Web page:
Today, it is not enough to “Know Your Customer” (KYC); in the dynamic world of trade sanctions, you need to know more – you need to “Know Your Vessel” (KYV).
As trade sanctions increase worldwide, knowing which vessels you can safely do business with is of increasing importance across the wider business environment.
We recently brought together leading experts in sanctions compliance and maritime intelligence to present real-world cases of ships concealing sanctioned trade, explain how to identify common red flags and provide insight into how these bad actors could have been spotted in advance using KYV.
To view the webinar discussion, click here.
What are the top five things you need to know about KYV? Continue reading below:
Andrew Fierman, Sanctions Compliance Officer at Societe Generale, kicked off the webinar by talking about the importance of taking proactive measures such as KYV to mitigate designation risk fully.
While talking about changes companies must undergo to go beyond the OFAC SDN lists, he mentioned building up domain knowledge, incorporating new data sources, and implementing training for all relevant teams as key methods. Over 70% of participants were in agreement as they considered “designation risk” of critical importance when screening clients and/or transactions.
In addition to talking about the importance of KYV for proactive screening, we also discussed how KYV can help you focus on what you don’t see. When examining the extent of deceptive shipping practices, ‘going dark’ is the leading red flag when it comes to sanctions evasion. However, it is hard to accurately detect when ships “go dark” due to routine AIS transmission gaps. By applying KYV screening to focus on the ship’s uneconomic behavior, such as missing port calls and aimless journeys, it becomes easier to see beyond what you don’t see.
What does it take to distinguish between ‘lost’ and ‘dark’? Omer Primor, Head of Marketing at Windward and a former Intelligence officer, suggested three tips for flagging true “dark activity”:
To understand the impact of KYV in the long run, Nick Turner, a lawyer specializing in sanctions at Steptoe, joined us. According to Turner, cases can often take years to see the light of day, making effective KYV crucial in mitigating designation risk. Turner shared a recent example of an OFAC enforcement action involving a shipping company violating sanctions on Myanmar. This despite Myanmar being sanctions free since OFAC removed sanctions in 2017.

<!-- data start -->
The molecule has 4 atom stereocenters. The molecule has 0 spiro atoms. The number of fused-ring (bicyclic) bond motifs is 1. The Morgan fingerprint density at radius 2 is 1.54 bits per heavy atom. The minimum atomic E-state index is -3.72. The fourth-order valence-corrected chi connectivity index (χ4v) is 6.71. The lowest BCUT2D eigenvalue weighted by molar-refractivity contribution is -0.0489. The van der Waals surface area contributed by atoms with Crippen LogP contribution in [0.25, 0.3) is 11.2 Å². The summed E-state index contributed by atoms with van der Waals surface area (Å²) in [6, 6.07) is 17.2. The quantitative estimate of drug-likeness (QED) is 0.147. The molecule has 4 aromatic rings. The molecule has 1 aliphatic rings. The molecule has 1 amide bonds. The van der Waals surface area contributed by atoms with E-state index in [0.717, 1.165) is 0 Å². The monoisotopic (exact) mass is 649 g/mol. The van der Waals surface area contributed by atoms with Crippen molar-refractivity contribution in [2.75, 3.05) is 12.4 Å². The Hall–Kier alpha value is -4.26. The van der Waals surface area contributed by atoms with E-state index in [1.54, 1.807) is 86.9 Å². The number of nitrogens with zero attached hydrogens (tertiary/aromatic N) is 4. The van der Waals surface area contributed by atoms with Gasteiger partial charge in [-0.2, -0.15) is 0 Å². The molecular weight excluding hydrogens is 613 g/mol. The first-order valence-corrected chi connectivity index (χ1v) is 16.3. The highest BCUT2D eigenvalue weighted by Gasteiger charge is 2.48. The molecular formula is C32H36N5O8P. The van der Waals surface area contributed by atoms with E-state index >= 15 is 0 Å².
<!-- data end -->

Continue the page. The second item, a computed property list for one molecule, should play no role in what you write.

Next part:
Nick also provided an overview of the risks that organizations doing business with these entities could encounter, such as possible requirements to file a Suspicious Activity Report (SAR), government investigations, and being black-listed by Financial Institutions. Companies that want to avoid these risks can use advisory lists as an opportunity to get ahead of potential enforcement actions. Companies that fail to do so risk falling behind.
Shipowners and managers are not the only ones that need to care about KYV. Since the 2008 designation of the Iranian fleet, sanctions have increasingly focused on industries dependent on shipping and not just the ship owners and operators. We brought Stephanie Rice, a former investigator U.S. Treasury’s Office of Foreign Assets Control (OFAC) to discuss the importance of KYV for ship managers and owners.
According to Stephanie, the latest maritime sanctions advisories increase the risk mitigation expectations for companies across the maritime ecosystem with a corresponding rise in enforcement risk.
The global and interdisciplinary nature of sanctions compliance was reflected in the 188 participating organizations and is spread across the entire maritime ecosystem. The impact is felt globally with representatives from over 36 different countries in six continents over a variety of industries, including finance, insurance, energy, commodities, shipping, and more.
The number of SDN designations issued by OFAC against vessels soared from 40 in 2016-17 to 321 in 2018-19
Lucas Kuo, Senior Analyst at C4ADS, demonstrated how they uncovered a large DPRK fuel smuggling network by using open-source data to build a list of high-risk entities. By combining KYV red flags on a single ship alongside network analysis of ownership data, C4ADS was able to expose a previously unknown network of sanction evading operations.
According to Lucas, C4ADS routinely uses a variety of publicly and commercially available maritime databases to obtain information on a vessel’s owners and managers. Lucas outlined publicly available guides to deceptive shipping practices, including the UN Panel of Expert Reports, advisories from sanctions authorities, and media articles, all showcasing the benefit KYV has together with Network Analysis.
At the end of the day, the ever-evolving and expanding trade sanctions make it increasingly difficult for organizations operating in the maritime ecosystem to know which vessels are safe for business. In addition to standard screening, organizations need KYV to steer clear of sanctions evasion risks.
As one participant said:
“KYV is both a trigger to screen ship activity for sanctions risk and a reminder on how to do it.”
To view the webinar presentation, click here.